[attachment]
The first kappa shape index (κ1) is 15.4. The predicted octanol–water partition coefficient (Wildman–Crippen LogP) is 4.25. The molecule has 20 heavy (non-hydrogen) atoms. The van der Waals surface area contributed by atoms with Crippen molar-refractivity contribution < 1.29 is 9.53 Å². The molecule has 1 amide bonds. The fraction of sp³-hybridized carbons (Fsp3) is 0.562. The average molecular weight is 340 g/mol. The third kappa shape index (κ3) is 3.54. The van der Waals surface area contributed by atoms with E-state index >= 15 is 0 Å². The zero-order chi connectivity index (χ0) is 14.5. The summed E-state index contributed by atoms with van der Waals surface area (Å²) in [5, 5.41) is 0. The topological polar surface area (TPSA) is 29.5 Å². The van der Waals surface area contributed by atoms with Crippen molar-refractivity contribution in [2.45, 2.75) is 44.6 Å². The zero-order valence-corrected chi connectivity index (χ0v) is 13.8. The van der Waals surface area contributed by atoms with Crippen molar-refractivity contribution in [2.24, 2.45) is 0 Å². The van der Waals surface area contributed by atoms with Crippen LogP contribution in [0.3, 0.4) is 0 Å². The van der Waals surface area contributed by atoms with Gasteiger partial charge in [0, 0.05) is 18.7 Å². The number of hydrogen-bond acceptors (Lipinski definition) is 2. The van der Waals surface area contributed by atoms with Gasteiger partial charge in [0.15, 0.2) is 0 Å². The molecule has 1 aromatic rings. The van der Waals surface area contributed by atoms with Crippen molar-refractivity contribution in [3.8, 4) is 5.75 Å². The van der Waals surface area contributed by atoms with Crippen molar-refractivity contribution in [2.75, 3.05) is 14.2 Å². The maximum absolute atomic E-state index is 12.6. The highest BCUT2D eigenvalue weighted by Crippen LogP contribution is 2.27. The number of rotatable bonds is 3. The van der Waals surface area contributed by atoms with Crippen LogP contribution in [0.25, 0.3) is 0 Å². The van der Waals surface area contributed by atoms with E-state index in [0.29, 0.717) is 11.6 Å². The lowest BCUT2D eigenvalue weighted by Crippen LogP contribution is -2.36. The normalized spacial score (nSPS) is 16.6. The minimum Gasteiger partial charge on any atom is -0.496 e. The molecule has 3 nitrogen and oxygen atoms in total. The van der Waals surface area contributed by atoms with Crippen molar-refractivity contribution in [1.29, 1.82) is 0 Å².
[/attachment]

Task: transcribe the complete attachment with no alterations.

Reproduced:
The first kappa shape index (κ1) is 15.4. The predicted octanol–water partition coefficient (Wildman–Crippen LogP) is 4.25. The molecule has 20 heavy (non-hydrogen) atoms. The van der Waals surface area contributed by atoms with Crippen molar-refractivity contribution < 1.29 is 9.53 Å². The molecule has 1 amide bonds. The fraction of sp³-hybridized carbons (Fsp3) is 0.562. The average molecular weight is 340 g/mol. The third kappa shape index (κ3) is 3.54. The van der Waals surface area contributed by atoms with E-state index >= 15 is 0 Å². The zero-order chi connectivity index (χ0) is 14.5. The summed E-state index contributed by atoms with van der Waals surface area (Å²) in [5, 5.41) is 0. The topological polar surface area (TPSA) is 29.5 Å². The van der Waals surface area contributed by atoms with Crippen molar-refractivity contribution in [2.45, 2.75) is 44.6 Å². The zero-order valence-corrected chi connectivity index (χ0v) is 13.8. The van der Waals surface area contributed by atoms with Crippen molar-refractivity contribution in [2.24, 2.45) is 0 Å². The van der Waals surface area contributed by atoms with Crippen LogP contribution in [0.3, 0.4) is 0 Å². The van der Waals surface area contributed by atoms with Gasteiger partial charge in [0, 0.05) is 18.7 Å². The number of hydrogen-bond acceptors (Lipinski definition) is 2. The van der Waals surface area contributed by atoms with Gasteiger partial charge in [0.15, 0.2) is 0 Å². The molecule has 1 aromatic rings. The van der Waals surface area contributed by atoms with Crippen molar-refractivity contribution in [3.8, 4) is 5.75 Å². The van der Waals surface area contributed by atoms with Crippen molar-refractivity contribution in [2.75, 3.05) is 14.2 Å². The maximum absolute atomic E-state index is 12.6. The highest BCUT2D eigenvalue weighted by Crippen LogP contribution is 2.27. The number of rotatable bonds is 3. The van der Waals surface area contributed by atoms with Crippen LogP contribution in [0.25, 0.3) is 0 Å². The van der Waals surface area contributed by atoms with E-state index in [0.29, 0.717) is 11.6 Å². The lowest BCUT2D eigenvalue weighted by Crippen LogP contribution is -2.36. The normalized spacial score (nSPS) is 16.6. The minimum Gasteiger partial charge on any atom is -0.496 e. The molecule has 3 nitrogen and oxygen atoms in total. The van der Waals surface area contributed by atoms with Crippen molar-refractivity contribution in [1.29, 1.82) is 0 Å².